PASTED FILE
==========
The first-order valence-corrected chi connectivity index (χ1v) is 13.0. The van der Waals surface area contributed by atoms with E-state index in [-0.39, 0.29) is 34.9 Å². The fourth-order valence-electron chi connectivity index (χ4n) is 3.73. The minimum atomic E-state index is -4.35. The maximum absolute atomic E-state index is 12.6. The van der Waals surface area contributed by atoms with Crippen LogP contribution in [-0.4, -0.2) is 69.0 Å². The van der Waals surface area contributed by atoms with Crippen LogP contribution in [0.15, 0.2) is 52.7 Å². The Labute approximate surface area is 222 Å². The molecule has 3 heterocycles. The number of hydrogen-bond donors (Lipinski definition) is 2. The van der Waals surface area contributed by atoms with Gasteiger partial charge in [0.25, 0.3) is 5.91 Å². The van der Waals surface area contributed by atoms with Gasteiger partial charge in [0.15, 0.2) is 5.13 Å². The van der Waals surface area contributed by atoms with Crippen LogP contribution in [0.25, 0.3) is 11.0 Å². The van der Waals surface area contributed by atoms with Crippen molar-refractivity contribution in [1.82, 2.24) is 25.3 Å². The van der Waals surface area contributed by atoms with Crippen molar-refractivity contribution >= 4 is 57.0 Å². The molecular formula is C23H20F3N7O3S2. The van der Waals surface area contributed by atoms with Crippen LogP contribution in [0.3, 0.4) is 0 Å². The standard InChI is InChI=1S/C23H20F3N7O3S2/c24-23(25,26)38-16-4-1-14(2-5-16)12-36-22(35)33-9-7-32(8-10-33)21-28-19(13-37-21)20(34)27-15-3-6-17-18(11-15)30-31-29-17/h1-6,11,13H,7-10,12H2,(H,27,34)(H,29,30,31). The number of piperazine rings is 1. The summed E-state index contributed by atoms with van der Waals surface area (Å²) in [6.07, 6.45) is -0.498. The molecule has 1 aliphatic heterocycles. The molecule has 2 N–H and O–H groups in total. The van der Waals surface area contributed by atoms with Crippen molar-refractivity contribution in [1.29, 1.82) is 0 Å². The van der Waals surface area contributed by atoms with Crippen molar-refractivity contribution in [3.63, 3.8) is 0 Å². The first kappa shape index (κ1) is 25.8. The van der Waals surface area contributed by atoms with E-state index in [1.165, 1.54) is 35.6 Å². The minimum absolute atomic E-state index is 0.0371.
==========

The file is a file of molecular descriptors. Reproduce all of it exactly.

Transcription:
The first-order valence-corrected chi connectivity index (χ1v) is 13.0. The van der Waals surface area contributed by atoms with E-state index in [-0.39, 0.29) is 34.9 Å². The fourth-order valence-electron chi connectivity index (χ4n) is 3.73. The minimum atomic E-state index is -4.35. The maximum absolute atomic E-state index is 12.6. The van der Waals surface area contributed by atoms with Crippen LogP contribution in [-0.4, -0.2) is 69.0 Å². The van der Waals surface area contributed by atoms with Crippen LogP contribution in [0.15, 0.2) is 52.7 Å². The Labute approximate surface area is 222 Å². The molecule has 3 heterocycles. The number of hydrogen-bond donors (Lipinski definition) is 2. The van der Waals surface area contributed by atoms with Gasteiger partial charge in [0.25, 0.3) is 5.91 Å². The van der Waals surface area contributed by atoms with Gasteiger partial charge in [0.15, 0.2) is 5.13 Å². The van der Waals surface area contributed by atoms with Crippen LogP contribution in [0.25, 0.3) is 11.0 Å². The van der Waals surface area contributed by atoms with Crippen molar-refractivity contribution in [1.82, 2.24) is 25.3 Å². The van der Waals surface area contributed by atoms with Crippen molar-refractivity contribution >= 4 is 57.0 Å². The molecular formula is C23H20F3N7O3S2. The van der Waals surface area contributed by atoms with Crippen LogP contribution in [0.3, 0.4) is 0 Å². The standard InChI is InChI=1S/C23H20F3N7O3S2/c24-23(25,26)38-16-4-1-14(2-5-16)12-36-22(35)33-9-7-32(8-10-33)21-28-19(13-37-21)20(34)27-15-3-6-17-18(11-15)30-31-29-17/h1-6,11,13H,7-10,12H2,(H,27,34)(H,29,30,31). The number of piperazine rings is 1. The summed E-state index contributed by atoms with van der Waals surface area (Å²) in [6.07, 6.45) is -0.498. The molecule has 1 aliphatic heterocycles. The molecule has 2 N–H and O–H groups in total. The van der Waals surface area contributed by atoms with Crippen molar-refractivity contribution in [1.29, 1.82) is 0 Å². The van der Waals surface area contributed by atoms with Crippen molar-refractivity contribution in [3.63, 3.8) is 0 Å². The first kappa shape index (κ1) is 25.8. The van der Waals surface area contributed by atoms with E-state index in [1.165, 1.54) is 35.6 Å². The minimum absolute atomic E-state index is 0.0371.